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Hello again! Ready for some smiles?
There were huge dumps of snow in certain parts of the country and some great sledding to go along with it. But thank you to Toronto's Carter Trozzolo, pictured above, for being a great neighbour and normalizing exhaustion in the most wondrous of ways. We wish him less exhaustion and far more hot chocolate.
What a week for women in soccer. Let's start with our own national women's team captain, Christine Sinclair, winning Best Special FIFA Award for women's soccer. With 188 goals, she is the top-scoring international player in history — men or women.
We know Sincy does not love the spotlight but her sincerity and humility shine through. Of course, I sobbed into my hijab as I watched her accept this award. She makes Canada so proud and I consider it an honour to watch her play.
WATCH | Christine Sinclair receives FIFA award:
Rwandan woman makes soccer history
One more phenomenal story I read this week comes from another woman in the beautiful game.
Salima Mukansanga is referee from Rwanda. She is the first woman to ever officiate a match in the history of the Africa Cup of Nations (AFCON), a men's soccer tournament. Established in 1957, AFCON is played every two years and is one of the most glorious tournaments in soccer. Mukansanga refereed the match between Zimbabwe and Guinea in Yaounde, Cameroon. This is a win for soccer but especially for young, Black women who are aspiring referees and need to see themselves in these roles at the highest echelons.
It should come as no surprise that I am a crier. And being happy brings tears out of me like rain in Vancouver. This past week, I was travelling to Boston for work for the first time in over two years. During my trip, I witnessed an incredible moment in hockey history: the retiring of Willie O'Ree's number by the Boston Bruins.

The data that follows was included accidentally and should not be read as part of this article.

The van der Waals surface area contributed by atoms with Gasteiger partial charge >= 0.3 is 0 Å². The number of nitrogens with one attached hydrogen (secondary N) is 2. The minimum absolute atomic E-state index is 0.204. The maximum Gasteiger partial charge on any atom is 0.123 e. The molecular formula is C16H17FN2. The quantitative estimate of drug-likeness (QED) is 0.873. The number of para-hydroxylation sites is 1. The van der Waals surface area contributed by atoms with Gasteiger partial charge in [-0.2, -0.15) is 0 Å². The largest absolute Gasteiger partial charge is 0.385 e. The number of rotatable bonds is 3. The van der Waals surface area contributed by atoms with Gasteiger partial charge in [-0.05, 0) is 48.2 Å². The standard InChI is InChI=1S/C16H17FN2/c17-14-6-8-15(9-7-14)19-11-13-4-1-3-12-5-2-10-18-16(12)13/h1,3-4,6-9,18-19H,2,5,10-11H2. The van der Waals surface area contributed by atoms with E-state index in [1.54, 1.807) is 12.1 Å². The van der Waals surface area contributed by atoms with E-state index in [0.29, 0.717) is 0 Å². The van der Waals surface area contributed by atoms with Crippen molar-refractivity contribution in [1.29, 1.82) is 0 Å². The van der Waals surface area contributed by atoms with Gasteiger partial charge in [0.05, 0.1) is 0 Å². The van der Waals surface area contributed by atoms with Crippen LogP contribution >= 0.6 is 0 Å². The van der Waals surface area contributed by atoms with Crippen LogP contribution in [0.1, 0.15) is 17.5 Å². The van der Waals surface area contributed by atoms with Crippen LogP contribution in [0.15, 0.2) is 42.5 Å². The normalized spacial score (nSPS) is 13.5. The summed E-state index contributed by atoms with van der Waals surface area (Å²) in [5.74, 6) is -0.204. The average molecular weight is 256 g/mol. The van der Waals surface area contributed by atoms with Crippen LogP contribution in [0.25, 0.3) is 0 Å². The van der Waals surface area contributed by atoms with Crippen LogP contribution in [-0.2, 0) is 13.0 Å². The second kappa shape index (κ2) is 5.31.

But in addition to this momentous occasion, I had an opportunity to watch a delightful film on the plane. Truthfully, the flight was short I could only watch half of it, but I patiently waited to fly back home so I could watch the other half.
Le Club Vinland was released in 2020 and admittedly I am late to this party, but this film was moving and beautiful. It is the story of a priest in Quebec at a college for young men in the 1940s. Brother Jean considers it necessary to not only advocate for his students but to stoke their imagination. It's a tale of honesty, integrity and of believing in the power of creativity. It's a treat to watch. I was either on the edge of my seat or softly crying. If you don't speak French, it is available on Apple TV with English subtitles.
There is so much talent in this country and this film reminded me of that. Plus the scenes of the students and teachers playing ice hockey in the winters of rural Quebec are wonderful. Reminds me of Roch Carrier's incredible book The Hockey Sweater.
A birthday treat
Looking ahead to joy, my birthday is this weekend and it is one of my favourite days of the year. As an offering, here is a great song that still makes me grin, even when my kids leave me dirty dishes in the kitchen to come home to.